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3 Internal Departments That Should Be Monitoring Your Social Media

Jacob Hanson
August 7, 2018

By: Amber Bullis

I have some good news. We talk a lot on our blog about ways marketing can make your business grow and achieve results (after all, it’s what we know and do).


This time, though, I’m going to give your marketing team a break. Kinda. I’m here to tell you three internal departments that should be involved in monitoring your social media. Of course, marketing is one, but there are two other departments that need to get involved. You’re not alone on this one.


First, let’s quick talk about why social media monitoring is important.


Sometimes we forget that all those little profile avatars whizzing through our social media newsfeeds are actually humans, and potential customers. It’s easy to forget that social media is meant to be just that— social. The reason why monitoring is so important is because it puts the “social” back in social media. Publishing on social media without listening means you’re just screaming through a megaphone without consideration for others. You have to be sensitive to what people actually want (or don’t want!) from you, or else you might head in a direction that your target audience actually doesn’t enjoy.

Power up my social media

According to charts published on Search Engine Watch, 70% of surveyed Twitter users expect a response from brands they reach out to on Twitter. And of those users, 53% want that response in less than an hour. In fact, the percentage of people who expect a response within the hour increases to 72% when they’re issuing a complaint. Pleading ignorance because you’re not on your social media accounts regularly simply won’t work anymore.


The bottom line is that monitoring matters, and it matters for more than just social media managers.


1.) Marketing


There’s a reason why marketing teams have historically owned a company’s social media accounts. This team needs to think about that company’s overall image. The tone, colors, fonts, and relationships might be pre-determined with the help of PR professionals, branding experts, designers, and writers on your marketing team. Beyond image, the marketing team needs to think about increasing website visits and generating more leads and customers on a daily basis. Bringing in a new audience on social media each month helps companies build the top of the sales funnel and hit key numbers throughout the entire funnel.


However, social media doesn’t just belong to marketing anymore.


2.) Sales


According to research from Social Centered Selling, 72.6% of salespeople who incorporated social media into their process outperformed their colleagues. In addition, socially savvy reps beat their quotas 23% more often. We call this “social selling.” Social selling is the process of researching, connecting, and interacting with prospects and customers in meaningful ways on social media networks—we’ve found that Twitter, Facebook, and LinkedIn are particularly popular for education, but others certainly fit the bill. Instead of a hard closing tactic, social selling more closely resembles lead-nurturing. Therefore, social selling isn’t for reps seeking quick wins or a silver bullet. Salespeople have to be willing to put in the time and effort to engage with their target buyers on an ongoing basis, and even then, as is the case with any sales tactic, there’s no guarantee that their efforts will pay off.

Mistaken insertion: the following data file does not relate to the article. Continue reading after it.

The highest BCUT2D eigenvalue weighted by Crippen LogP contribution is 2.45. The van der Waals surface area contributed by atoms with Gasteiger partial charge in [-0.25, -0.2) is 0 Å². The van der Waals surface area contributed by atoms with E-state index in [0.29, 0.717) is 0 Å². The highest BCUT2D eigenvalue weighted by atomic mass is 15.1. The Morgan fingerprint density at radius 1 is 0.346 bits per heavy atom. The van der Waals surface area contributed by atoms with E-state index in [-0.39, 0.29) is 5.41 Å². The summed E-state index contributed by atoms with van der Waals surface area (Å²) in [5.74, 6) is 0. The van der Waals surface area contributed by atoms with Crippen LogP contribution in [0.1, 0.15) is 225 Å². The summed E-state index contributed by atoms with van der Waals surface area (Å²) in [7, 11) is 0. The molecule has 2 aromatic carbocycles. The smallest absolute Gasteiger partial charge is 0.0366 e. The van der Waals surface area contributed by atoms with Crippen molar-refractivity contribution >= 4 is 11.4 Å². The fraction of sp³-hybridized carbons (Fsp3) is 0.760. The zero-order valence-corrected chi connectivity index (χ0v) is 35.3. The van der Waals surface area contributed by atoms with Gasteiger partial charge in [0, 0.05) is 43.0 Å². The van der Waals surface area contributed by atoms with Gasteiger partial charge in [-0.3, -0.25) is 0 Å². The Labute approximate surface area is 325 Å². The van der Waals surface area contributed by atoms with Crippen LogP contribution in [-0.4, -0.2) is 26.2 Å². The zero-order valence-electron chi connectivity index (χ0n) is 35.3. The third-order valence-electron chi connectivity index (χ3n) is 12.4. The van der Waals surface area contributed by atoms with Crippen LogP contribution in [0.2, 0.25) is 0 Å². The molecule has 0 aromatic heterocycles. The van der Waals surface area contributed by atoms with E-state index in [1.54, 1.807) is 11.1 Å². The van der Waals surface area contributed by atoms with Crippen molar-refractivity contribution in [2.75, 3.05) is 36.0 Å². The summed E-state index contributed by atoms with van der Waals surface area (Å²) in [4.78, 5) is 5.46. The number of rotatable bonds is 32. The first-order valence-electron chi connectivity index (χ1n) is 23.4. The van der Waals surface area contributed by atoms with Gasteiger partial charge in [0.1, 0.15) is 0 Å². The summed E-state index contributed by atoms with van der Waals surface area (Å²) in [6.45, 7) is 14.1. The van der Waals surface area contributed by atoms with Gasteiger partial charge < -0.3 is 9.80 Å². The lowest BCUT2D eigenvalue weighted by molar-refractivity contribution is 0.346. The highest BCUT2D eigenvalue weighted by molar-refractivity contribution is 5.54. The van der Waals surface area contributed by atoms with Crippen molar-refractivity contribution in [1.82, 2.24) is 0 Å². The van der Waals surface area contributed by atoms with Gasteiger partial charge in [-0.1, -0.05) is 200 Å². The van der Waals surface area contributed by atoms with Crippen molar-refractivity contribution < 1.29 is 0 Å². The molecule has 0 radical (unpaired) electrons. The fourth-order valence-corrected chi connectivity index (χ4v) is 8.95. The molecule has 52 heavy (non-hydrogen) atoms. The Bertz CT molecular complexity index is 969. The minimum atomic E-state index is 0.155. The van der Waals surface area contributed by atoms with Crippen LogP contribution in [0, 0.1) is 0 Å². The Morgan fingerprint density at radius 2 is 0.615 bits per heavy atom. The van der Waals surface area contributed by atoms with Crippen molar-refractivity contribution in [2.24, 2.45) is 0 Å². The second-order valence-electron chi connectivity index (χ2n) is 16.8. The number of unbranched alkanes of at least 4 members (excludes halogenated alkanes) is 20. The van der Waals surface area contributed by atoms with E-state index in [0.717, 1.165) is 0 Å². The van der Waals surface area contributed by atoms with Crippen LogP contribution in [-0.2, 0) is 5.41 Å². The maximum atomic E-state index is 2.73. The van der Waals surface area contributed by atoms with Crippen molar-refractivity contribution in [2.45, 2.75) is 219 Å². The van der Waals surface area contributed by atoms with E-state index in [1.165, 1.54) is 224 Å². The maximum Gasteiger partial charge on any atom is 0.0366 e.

3.) Company and Industry Thought Leaders


The days when the founders, CEOs, and leaders of edtech companies could hide behind the boardroom doors are gone. There is a growing expectation in education that leaders of companies should be active participants in the conversations happening in education. In fact, a new study released by BRANDfog suggests that social CEOs can strengthen brands, build trust in products and services, demonstrate brand values, and communicate accountability—all by simply being on a social network. Top social CEOs not only use social media as yet another platform for communication, but also leverage social networks like Twitter as an unfiltered news source. Being able to see and hear the conversation happening in real time is invaluable.


Getting these three departments on board to monitor your social media will craft stronger, more relevant marketing campaigns, close more deals, improve your products or services, and foster happier customers.


This is just the tip of the social media monitoring iceberg. Luckily, we’ve put everything we know in an ebook: Social Media Monitoring in Education: From Cluttered to Effective in 10-minutes a Day. It’s yours for free. Happy monitoring!


Thanks for sharing!

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